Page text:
This was definitely an offseason to remember. As the stadium screens turned off, and Sox fans took a final look at the park there was uncertainly in the air. As Konerko and Piersynski trotted off the field, Sox fans took their possible final looks at the two ballplayers. Memories flashed by and minds began to wonder what the 2011 season would be like. Unlike the 2005 offseason, when Konerko's contract was under question, White Sox fans were a little less confident that he would return.
  I think the question on everyone's mind was whether or not Kenny Williams would propose the plan to go young. In my opinion going young is a term that means a season to rebuild. Not many people travel to a building that is being built, maybe every so often they will, but no one wants to go everyday to see the construction. People would much rather see the glorious final product. Of course it is true you can't get to that point without some building, but the White Sox already had a foundation.
  Alexei Ramirez and Gordan Beckham aren't rookies anymore but they are still young. Brent Morel and Chris sale proved in the late 2010 season that they could be great young components for 2011. So the young players were already present. A lot of teams were thrown in 2010 when a majority of the playoff teams were young, but veterans can not be undermined by fresh talent. Rebuilding years are never fun and I think Kenny Williams realized that he couldn't go in front of a microphone and say, "Well, um this year we are going to rebuild, we probably won't win a lot. Maybe next year it will be that way too, but maybe by 2013 we can beat the Twins for the division."
  I think attendance also played a large part in the moves made by the White Sox organization. According to Jerry Reinsdorf they went all in with the hope the attendance would pick up. Fans can pay for big name players by going to the games, that was the whole idea around the 2011 decisions. It was very unclear what path the Sox would take. The anticipation came down to a couple days before the winter meetings. I think the biggest surprise was when Adam Dunn signed a four year contract. At this point a lot of people thought that the Sox would still rebuild but Adam Dunn would replace Konerko.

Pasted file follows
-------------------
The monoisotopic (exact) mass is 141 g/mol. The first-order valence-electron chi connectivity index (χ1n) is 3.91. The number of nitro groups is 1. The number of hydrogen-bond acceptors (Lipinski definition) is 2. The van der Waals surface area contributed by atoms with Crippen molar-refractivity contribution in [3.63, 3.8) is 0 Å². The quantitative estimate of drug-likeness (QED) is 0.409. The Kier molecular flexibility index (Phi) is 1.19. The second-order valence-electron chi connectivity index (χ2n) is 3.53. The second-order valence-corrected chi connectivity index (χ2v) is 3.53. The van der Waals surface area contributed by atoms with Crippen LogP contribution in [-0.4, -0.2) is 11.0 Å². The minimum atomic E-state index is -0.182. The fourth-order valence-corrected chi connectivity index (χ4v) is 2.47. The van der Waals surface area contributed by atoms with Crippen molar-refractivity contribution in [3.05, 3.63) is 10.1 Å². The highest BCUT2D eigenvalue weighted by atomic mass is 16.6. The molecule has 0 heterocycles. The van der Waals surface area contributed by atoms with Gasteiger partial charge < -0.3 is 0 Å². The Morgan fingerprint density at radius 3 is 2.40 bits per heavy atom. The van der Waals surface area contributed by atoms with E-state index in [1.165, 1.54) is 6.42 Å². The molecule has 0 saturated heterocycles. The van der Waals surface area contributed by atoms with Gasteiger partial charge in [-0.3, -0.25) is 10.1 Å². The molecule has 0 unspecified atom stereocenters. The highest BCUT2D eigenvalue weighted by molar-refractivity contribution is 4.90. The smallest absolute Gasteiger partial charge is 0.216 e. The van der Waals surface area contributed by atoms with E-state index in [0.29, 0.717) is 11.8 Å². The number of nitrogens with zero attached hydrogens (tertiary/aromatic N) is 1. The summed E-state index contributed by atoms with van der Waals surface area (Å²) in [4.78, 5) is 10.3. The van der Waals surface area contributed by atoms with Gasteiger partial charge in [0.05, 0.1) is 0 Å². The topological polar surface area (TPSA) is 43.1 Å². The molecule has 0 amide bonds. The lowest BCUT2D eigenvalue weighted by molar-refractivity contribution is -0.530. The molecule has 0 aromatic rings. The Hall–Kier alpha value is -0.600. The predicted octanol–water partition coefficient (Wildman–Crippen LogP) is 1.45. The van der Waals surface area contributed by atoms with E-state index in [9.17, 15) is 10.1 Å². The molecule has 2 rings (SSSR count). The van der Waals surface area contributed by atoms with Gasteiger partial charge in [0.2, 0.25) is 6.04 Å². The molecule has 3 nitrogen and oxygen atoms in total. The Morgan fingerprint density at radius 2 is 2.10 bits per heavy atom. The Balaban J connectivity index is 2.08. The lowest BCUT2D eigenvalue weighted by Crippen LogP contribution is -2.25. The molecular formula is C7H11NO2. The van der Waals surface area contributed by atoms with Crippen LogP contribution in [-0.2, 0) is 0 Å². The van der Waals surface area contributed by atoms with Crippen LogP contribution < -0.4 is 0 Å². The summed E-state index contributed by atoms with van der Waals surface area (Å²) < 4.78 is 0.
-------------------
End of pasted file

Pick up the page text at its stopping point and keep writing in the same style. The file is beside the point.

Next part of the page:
My views on Konerko are like most of Chicagoens. I think Konerko makes the White Sox. He is a silent leader that brings the whole team together. In other words he is like the seams of a baseball, without the red yarn it could not stay together. 2005 players solidify the White Sox because they remind fans of that victorious year. When 2005 players became free agents this year, there was a possiblity that Mark Buehrle would be the only remaining reminder of that historic club.
  With Buehrle possibly leaving baseball after the 2011 season I thought it was appropiate for the White Sox to give Konerko, Buehrle, Piersynski, and Jenks one more shot at winning it all together one more time. The White Sox organization apparently thought the same way. With the exception of Jenks, they shocked the baseball world by signing those players again. Carlos Quentin, whose career has been dampened by injuries came back too, along with Omar Vizquel who is partly responsible for Alexei Ramirez's success in the 2010 season. Alex Rios and Juan Pierre will also be returning in the outfield for 2011. The pitching staff isn't really finalized yet because of Jake Peavy's career being still up for disscussion but the bullpen looks strong with the addition of Minnesota Twin's Jessie Crain and Will Ohman. I will go into more detail on the 2011 team and depth chart in my next post but for now it is very clear that the White Sox went ALL IN FOR 2011.